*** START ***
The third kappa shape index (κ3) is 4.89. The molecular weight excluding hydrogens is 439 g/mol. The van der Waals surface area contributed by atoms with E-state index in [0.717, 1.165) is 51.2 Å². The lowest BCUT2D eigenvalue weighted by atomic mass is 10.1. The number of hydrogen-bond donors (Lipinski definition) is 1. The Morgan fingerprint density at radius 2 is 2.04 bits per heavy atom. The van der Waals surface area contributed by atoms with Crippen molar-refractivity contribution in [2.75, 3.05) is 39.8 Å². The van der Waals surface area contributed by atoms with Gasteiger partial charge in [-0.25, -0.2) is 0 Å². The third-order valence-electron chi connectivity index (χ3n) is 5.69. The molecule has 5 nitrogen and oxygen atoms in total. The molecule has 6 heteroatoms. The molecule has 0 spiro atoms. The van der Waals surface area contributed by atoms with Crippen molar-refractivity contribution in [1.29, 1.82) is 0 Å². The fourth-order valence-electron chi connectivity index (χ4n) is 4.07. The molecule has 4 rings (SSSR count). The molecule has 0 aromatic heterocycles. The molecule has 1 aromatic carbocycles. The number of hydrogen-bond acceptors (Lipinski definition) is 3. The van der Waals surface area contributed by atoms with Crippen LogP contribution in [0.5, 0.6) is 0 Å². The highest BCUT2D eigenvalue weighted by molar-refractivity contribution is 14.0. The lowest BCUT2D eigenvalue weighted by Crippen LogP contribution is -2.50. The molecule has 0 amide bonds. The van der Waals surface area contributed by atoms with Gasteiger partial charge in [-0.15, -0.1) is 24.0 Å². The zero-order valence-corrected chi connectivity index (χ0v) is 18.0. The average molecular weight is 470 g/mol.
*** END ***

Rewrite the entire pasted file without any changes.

The third kappa shape index (κ3) is 4.89. The molecular weight excluding hydrogens is 439 g/mol. The van der Waals surface area contributed by atoms with E-state index in [0.717, 1.165) is 51.2 Å². The lowest BCUT2D eigenvalue weighted by atomic mass is 10.1. The number of hydrogen-bond donors (Lipinski definition) is 1. The Morgan fingerprint density at radius 2 is 2.04 bits per heavy atom. The van der Waals surface area contributed by atoms with Crippen molar-refractivity contribution in [2.75, 3.05) is 39.8 Å². The van der Waals surface area contributed by atoms with Gasteiger partial charge in [-0.25, -0.2) is 0 Å². The third-order valence-electron chi connectivity index (χ3n) is 5.69. The molecule has 5 nitrogen and oxygen atoms in total. The molecule has 6 heteroatoms. The molecule has 0 spiro atoms. The van der Waals surface area contributed by atoms with Crippen molar-refractivity contribution in [1.29, 1.82) is 0 Å². The fourth-order valence-electron chi connectivity index (χ4n) is 4.07. The molecule has 4 rings (SSSR count). The molecule has 0 aromatic heterocycles. The molecule has 1 aromatic carbocycles. The number of hydrogen-bond acceptors (Lipinski definition) is 3. The van der Waals surface area contributed by atoms with Crippen LogP contribution in [0.5, 0.6) is 0 Å². The highest BCUT2D eigenvalue weighted by molar-refractivity contribution is 14.0. The lowest BCUT2D eigenvalue weighted by Crippen LogP contribution is -2.50. The molecule has 0 amide bonds. The van der Waals surface area contributed by atoms with Gasteiger partial charge in [-0.15, -0.1) is 24.0 Å². The zero-order valence-corrected chi connectivity index (χ0v) is 18.0. The average molecular weight is 470 g/mol.